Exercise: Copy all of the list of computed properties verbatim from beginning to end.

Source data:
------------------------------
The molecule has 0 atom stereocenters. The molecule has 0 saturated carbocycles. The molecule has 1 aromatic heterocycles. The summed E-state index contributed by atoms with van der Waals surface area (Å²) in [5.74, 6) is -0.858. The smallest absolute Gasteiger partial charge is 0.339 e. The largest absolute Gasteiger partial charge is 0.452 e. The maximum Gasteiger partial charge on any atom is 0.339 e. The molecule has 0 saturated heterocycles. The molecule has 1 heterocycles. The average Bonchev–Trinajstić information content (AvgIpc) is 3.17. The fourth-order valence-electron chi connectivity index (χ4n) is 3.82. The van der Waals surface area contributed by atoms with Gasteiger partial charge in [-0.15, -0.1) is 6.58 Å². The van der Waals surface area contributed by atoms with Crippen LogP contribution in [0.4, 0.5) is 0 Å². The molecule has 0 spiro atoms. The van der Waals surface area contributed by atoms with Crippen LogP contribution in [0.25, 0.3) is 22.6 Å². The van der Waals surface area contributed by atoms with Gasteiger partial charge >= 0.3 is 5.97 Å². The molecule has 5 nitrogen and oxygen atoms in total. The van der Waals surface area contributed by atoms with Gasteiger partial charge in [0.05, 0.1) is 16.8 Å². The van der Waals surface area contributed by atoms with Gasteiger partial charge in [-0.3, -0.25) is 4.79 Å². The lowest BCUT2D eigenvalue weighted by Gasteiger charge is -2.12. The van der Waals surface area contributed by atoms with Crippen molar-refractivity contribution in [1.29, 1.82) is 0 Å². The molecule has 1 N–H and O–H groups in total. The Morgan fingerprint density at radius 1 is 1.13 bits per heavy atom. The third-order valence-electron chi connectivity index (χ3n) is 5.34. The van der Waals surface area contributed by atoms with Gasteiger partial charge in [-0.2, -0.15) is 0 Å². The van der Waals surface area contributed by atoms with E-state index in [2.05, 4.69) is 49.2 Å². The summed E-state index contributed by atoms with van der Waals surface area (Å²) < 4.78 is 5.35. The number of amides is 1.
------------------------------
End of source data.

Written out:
The molecule has 0 atom stereocenters. The molecule has 0 saturated carbocycles. The molecule has 1 aromatic heterocycles. The summed E-state index contributed by atoms with van der Waals surface area (Å²) in [5.74, 6) is -0.858. The smallest absolute Gasteiger partial charge is 0.339 e. The largest absolute Gasteiger partial charge is 0.452 e. The maximum Gasteiger partial charge on any atom is 0.339 e. The molecule has 0 saturated heterocycles. The molecule has 1 heterocycles. The average Bonchev–Trinajstić information content (AvgIpc) is 3.17. The fourth-order valence-electron chi connectivity index (χ4n) is 3.82. The van der Waals surface area contributed by atoms with Gasteiger partial charge in [-0.15, -0.1) is 6.58 Å². The van der Waals surface area contributed by atoms with Crippen LogP contribution in [0.4, 0.5) is 0 Å². The molecule has 0 spiro atoms. The van der Waals surface area contributed by atoms with Crippen LogP contribution in [0.25, 0.3) is 22.6 Å². The van der Waals surface area contributed by atoms with Gasteiger partial charge >= 0.3 is 5.97 Å². The molecule has 5 nitrogen and oxygen atoms in total. The van der Waals surface area contributed by atoms with Gasteiger partial charge in [0.05, 0.1) is 16.8 Å². The van der Waals surface area contributed by atoms with Gasteiger partial charge in [-0.3, -0.25) is 4.79 Å². The lowest BCUT2D eigenvalue weighted by Gasteiger charge is -2.12. The van der Waals surface area contributed by atoms with Crippen molar-refractivity contribution in [1.29, 1.82) is 0 Å². The molecule has 1 N–H and O–H groups in total. The Morgan fingerprint density at radius 1 is 1.13 bits per heavy atom. The third-order valence-electron chi connectivity index (χ3n) is 5.34. The van der Waals surface area contributed by atoms with Gasteiger partial charge in [-0.2, -0.15) is 0 Å². The van der Waals surface area contributed by atoms with E-state index in [2.05, 4.69) is 49.2 Å². The summed E-state index contributed by atoms with van der Waals surface area (Å²) < 4.78 is 5.35. The number of amides is 1.